Standing Firmly by the Flag: Nebraska Territory and the Civil War, 1861-1867, by James E. Potter
Lincoln: Bison Books, University of Nebraska Press, 2013. Pp. xxiv, 376. Illus., maps, notes., biblio., index. $29.95 paper. ISBN: 0803240902.
Potter, senior historian with the Nebraska State Historical Society, gives us a comprehensive look at the history of the Nebraska territory and its people in the era of the Civil War.
Potted opens with the formation of the new territory and its experiences during the 1850s, the period of “Popular Sovereignty” and “Bleeding Kansas.” He covers its early history and the economic, social, and political background of the early settlers, who numbered only about 28,000 when the Civil War erupted. In the chapters which follow, Potter covers events year-by-year from 1861 and through 1867, when the State of Nebraska was formed, its population having doubled despite the war. In each chapter, Potter covers military events, notably the operations of Nebraskan military forces (at their peak about five regiments), as well as political and other events in the territory, including economic growth, Indian troubles, and local politics. While the work naturally is focused on developments involving Nebraska and Nebraskans, Potter fits these into the larger events of the times.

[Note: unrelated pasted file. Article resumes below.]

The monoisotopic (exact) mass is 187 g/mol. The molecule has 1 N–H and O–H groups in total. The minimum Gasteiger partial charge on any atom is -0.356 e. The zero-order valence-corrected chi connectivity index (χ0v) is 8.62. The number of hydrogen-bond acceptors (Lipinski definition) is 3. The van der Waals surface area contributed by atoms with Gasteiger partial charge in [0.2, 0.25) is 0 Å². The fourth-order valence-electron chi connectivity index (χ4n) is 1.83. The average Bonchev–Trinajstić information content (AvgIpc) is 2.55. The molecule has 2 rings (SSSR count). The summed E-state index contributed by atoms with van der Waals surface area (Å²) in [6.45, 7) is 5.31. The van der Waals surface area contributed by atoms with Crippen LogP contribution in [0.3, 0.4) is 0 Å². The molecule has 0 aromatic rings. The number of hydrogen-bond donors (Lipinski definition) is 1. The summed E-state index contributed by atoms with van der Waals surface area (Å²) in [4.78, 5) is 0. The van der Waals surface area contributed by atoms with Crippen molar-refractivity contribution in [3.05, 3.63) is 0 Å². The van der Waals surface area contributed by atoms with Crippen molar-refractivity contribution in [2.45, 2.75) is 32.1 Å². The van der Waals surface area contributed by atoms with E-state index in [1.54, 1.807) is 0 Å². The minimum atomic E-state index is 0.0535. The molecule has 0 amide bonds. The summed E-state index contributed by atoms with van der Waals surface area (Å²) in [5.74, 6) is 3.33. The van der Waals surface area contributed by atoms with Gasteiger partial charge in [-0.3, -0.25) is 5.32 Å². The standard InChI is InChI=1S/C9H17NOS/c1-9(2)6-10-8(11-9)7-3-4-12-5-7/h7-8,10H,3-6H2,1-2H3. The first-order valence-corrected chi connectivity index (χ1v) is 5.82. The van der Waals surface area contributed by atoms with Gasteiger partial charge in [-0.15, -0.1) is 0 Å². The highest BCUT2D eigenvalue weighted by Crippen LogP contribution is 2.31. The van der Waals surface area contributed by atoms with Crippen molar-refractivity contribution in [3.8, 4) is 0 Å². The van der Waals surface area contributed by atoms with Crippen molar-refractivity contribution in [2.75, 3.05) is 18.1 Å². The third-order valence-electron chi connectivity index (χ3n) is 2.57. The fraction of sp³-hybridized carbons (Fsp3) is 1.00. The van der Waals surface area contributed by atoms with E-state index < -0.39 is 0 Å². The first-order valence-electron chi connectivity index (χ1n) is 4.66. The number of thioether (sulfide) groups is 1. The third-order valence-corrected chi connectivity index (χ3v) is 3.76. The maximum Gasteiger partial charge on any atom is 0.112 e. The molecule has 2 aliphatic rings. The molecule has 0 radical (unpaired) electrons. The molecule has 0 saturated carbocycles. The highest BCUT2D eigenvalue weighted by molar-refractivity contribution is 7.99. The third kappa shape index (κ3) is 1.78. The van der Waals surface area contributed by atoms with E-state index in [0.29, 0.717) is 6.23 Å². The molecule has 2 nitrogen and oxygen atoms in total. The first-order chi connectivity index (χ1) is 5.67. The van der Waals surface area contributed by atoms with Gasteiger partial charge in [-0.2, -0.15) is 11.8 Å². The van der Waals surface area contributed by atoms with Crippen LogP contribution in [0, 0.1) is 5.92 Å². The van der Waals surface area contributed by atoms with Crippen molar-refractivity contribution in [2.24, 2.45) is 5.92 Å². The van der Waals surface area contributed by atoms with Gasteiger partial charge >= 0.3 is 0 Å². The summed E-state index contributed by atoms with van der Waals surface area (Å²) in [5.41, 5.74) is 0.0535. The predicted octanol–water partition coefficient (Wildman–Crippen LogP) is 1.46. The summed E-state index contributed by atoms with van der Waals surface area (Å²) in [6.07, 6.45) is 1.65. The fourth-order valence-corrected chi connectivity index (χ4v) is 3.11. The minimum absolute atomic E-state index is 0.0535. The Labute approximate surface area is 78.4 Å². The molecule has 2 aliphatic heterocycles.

Well written, Standing Firmly by the Flagis a readable and engaging account of the Civil War in an area hardly ever touched upon by most books on the subject, and will prove rewarding reading for anyone interested in America in the mid-nineteenth century.
Reviewer: A. A. Nofi, Review Editor
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